Mary Robinson became the first female President of Ireland in 1990, following one of the more notable elections of the office’s history. She served six years, resigning the post early, choosing not to seek a second term, instead taking a job as a humans rights commissioner with the UN.
Her term had no stand-out incidents of note, nothing that really can be considered crucial to the nation’s history (beyond the fact of her actual election I mean). I can think of no real “moment” I can comment on as I have with others.
There is something I can comment on in a more general manner, which is the figure of 93%.
Mary Robinson is, without doubt, the most popular President in Irish history. Of the eight men and women who have held the office, no one holds a torch to her in that regard. At one point in her six years in office, she had an approval rating from the Irish people of 93%.
No one, before or after has ever come close to matching that figure. Robinson was, and is, a truly beloved figure in Irish history. Here, I’ll briefly look at why.
She was a woman. She reached out and connected with the women of Ireland, so under-represented in the Irish political system, then and now.
She was a peacemaker, involved actively in the workings of the process in the north, meeting Gerry Adams along with unionist leaders when some deemed it politically unwise.
She reached out abroad, directly to the Irish Diaspora, the famous candle in the window of the Aras lighting the way home. She met with Queen Elizabeth in London, with Prince Charles in Dublin, events that seem so trivial with hindsight but were momentous in their symbolism at the time. She met with the Dalai Lama, ignoring the warnings of China.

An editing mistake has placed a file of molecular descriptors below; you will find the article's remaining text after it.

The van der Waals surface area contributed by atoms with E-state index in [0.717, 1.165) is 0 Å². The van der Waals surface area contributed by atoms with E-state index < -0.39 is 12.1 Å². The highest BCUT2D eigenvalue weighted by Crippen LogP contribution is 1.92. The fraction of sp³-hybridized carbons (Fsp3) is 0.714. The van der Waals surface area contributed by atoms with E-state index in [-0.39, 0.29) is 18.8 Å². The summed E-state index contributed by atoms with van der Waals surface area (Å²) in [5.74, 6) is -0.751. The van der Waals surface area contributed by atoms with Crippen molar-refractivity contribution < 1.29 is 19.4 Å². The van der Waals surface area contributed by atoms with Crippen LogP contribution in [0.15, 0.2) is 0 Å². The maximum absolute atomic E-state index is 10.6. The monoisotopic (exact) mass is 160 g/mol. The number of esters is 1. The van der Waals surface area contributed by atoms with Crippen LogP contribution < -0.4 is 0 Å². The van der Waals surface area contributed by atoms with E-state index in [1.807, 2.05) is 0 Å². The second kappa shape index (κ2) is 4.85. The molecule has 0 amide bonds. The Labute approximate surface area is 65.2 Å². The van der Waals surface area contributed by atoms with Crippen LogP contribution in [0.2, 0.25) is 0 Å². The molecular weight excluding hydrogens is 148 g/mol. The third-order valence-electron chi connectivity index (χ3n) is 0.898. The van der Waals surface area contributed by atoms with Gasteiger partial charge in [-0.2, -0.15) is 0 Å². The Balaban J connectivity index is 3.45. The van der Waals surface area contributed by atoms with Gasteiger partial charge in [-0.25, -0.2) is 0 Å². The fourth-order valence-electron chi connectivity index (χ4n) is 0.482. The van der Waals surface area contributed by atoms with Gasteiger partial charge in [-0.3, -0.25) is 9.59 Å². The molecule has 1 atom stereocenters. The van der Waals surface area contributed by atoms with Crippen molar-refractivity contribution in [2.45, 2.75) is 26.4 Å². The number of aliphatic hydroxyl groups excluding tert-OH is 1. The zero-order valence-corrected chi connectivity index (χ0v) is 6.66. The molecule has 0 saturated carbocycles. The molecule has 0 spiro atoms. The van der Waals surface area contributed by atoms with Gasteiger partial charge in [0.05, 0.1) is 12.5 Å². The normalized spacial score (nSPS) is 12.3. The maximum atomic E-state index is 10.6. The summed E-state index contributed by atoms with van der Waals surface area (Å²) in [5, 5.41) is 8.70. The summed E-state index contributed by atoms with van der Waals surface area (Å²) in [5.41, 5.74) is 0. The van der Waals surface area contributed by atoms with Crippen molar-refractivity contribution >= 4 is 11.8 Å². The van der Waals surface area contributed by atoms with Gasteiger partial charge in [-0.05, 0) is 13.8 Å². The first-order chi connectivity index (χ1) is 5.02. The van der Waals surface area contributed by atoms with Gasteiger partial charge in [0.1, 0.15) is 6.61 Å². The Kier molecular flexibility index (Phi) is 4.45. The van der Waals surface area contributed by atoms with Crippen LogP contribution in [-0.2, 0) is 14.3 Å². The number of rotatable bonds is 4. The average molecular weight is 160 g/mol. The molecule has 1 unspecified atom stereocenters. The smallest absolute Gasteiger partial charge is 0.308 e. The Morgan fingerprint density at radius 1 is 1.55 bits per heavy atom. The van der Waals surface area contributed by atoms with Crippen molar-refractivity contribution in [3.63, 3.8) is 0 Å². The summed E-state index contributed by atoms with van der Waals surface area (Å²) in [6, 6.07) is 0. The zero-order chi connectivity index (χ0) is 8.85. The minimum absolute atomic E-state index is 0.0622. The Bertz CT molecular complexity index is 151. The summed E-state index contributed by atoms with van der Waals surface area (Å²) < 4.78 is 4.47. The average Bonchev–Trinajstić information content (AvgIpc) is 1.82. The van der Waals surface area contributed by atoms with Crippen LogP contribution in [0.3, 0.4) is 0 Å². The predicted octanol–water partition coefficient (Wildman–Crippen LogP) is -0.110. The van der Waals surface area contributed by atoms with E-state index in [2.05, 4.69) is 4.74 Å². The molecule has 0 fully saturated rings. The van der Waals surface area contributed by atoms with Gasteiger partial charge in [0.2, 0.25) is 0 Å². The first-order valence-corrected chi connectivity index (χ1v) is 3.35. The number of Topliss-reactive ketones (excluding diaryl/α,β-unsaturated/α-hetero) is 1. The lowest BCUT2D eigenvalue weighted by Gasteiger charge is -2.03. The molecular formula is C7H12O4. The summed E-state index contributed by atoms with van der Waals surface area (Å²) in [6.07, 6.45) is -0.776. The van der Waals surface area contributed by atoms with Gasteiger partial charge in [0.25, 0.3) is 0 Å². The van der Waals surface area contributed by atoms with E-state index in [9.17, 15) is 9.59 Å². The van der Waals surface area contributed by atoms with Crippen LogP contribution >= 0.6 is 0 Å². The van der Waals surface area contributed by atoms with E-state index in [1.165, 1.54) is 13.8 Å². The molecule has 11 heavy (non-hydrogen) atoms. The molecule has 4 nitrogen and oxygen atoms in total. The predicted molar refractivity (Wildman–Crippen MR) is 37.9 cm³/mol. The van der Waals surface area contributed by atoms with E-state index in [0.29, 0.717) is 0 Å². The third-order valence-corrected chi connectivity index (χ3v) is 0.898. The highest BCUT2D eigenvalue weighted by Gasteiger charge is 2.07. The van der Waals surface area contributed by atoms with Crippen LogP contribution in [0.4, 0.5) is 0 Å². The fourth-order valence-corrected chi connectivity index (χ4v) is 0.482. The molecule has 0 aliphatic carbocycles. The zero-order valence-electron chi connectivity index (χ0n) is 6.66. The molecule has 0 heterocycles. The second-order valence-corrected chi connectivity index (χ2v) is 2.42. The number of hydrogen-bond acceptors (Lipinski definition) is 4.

She was/is a humanitarian. She was one of the first heads of state to visit Rwanda in the aftermath of its famine and civil war, her emotional reaction to it perfectly capturing the horror of the situation there.
She was a liberaliser. She signed into law bills for the provision of contraception, for the decriminalisation of homosexuality, for modern ages of consent.
She was a unifying figure. She met and worked with groups as varied and contrasting as the Christian Brothers and Gay and Lesbian Equality Network. Her electoral rival, Brian Lenihan, admitted she was a far better President then he ever could have been. Fine Gael and Fianna Fail both campaigned for her to receive the High Commissioner of human rights job with the United Nations. She worked well with different governments, courting little controversy, understanding the legal aspects of her role.
She kept going, taking on further posts following her term as President.
She become one of the great symbols of the modern Ireland. I was little more than two at the time, so perhaps the memory is little more than a repeat in a later year, but I can still vaguely see in the vision in my head, watching the opening words of her acceptance speech in our old living room: “Citizens of Ireland, Mna na hEireann agus fir na hEireann.”
What does this teach us about the Presidency? That it is an office with great potential. The holders have a chance to make a truly remarkable impact on the island of Ireland, as the head of state, the first among equals. It is an office not lightly taken up. Any future holder has much to live up to.
I can end with no better words then those of Vincent Browne, at one time a fierce critic of Robinson, who, upon viewing her reaction to the suffering in Africa could only pass her a piece of paper with three words written on it: “You were magnificent.”
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